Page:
When I first got into the demand gen game fifteen years ago, we used a basic teleprospecting model: dial for leads, qualify anyone you were lucky enough to make contact with, and push the good fits to field sales. We’ve come a long way since the beginning of the millennium—inbound marketing, permission marketing, social media, etc.—but two recent conversations have me wondering if we’re close to completing the circle back to the year 2000 (I will happily grant that 2 data points does not a scientific survey make, but they did get me thinking).
The first was a conversation with a former colleague—currently VP of sales for a software company—who told me he has been bombarded lately with calls from teleprospecting/ appointment setting firms looking to drum up new business. I’ve been a marketing executive for a while now, and I can’t remember the last time I received such a call. The second was a conversation with another marketer who told me that they are changing their demand gen model by placing a heavy emphasis teleprospecting targeting senior executives at enterprise-level companies. All well and good, but it was the second shoe dropping that really got my attention.
As a tradeoff for diving into teleprospecting, the company has decided to curtail their content marketing program. That concerns me because getting the ear of a senior executive is next to impossible, but without the air cover of a robust content marketing campaign, you can remove the “next.”
Don’t believe me, read this from Business2Community, or call to mind your own experience. If the average buyer is 70% of the way through the buying process before they even engage with a vendor, what chance does any company have if they’re relying on a calling campaign to drum up new leads?
Content marketing isn’t a silver bullet. Nothing is. But it’s also not a shiny object that’s run its course. Content marketing is critical, especially in the upper funnel where you establish your brand. Without it, how will you take a prospect on the journey that lands them at your doorstep, reaching out when they’ve 70% mark. The simple truth is you won’t.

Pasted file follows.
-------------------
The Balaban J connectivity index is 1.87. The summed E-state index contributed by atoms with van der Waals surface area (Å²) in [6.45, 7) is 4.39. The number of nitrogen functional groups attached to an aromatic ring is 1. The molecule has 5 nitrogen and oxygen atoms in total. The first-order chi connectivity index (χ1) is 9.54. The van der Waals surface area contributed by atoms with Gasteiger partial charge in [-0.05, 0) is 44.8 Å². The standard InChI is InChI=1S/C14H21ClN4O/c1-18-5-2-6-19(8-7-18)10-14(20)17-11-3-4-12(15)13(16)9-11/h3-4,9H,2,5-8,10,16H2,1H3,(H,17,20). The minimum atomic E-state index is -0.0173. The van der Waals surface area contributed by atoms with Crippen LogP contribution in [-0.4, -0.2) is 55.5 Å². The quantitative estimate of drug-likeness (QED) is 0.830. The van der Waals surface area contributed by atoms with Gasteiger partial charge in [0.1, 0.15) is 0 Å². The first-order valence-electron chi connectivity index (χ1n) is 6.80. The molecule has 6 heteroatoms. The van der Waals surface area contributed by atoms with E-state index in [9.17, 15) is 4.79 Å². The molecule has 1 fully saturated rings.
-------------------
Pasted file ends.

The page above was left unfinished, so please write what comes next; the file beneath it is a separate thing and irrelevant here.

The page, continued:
And on the rare occasion when one of the telemarketers makes a connection and has a meaningful conversation with a decision-maker who’s in an evaluation cycle, they’ll find it nearly impossible to squeeze their way onto the dance floor unless they are in the very early stages. Simply put, without a content strategy to support it, teleprospecting is a waste of precious marketing budget.
At the turn of the century, the most common responses teleprospectors heard—when they were lucky enough to make connection—were, “Thanks, but we’re not looking,” and “We are evaluating, but we’re down to our short list.”
The evolution of content marketing changed that by tipping the balance toward inbound leads that were already well on their way to making a decision.
Teleprospectors will have their share of conversations. By putting the right content in front of the right eyes at the right time, and the odds turning those conversations into leads will be much improved when teleprospecting makes a comeback.
Just a few short weeks ago I joined OptiMine Software as the first director of marketing. OptiMine is a 3 yr old technology company that develops and sells bid optimization software for companies engaged in large (+$30K monthly spend) paid search campaigns. As their first member of the marketing department I walked into what is, for all intents and purposes, a blank slate. That is why the 1o marketing lessons in this article from Mark Suster was a welcomed find.
I’ve been involved in technology marketing for most of the last decade and spent much of that time in a start-up-like division of a company with annual sales of $100 million. OptiMine is a true start up and the marketing plan I presented to senior management today is the first in our short history. Thanks to Mark Suster’s article, I will benefit from his experience and his 10 lessons.
Timing is everything.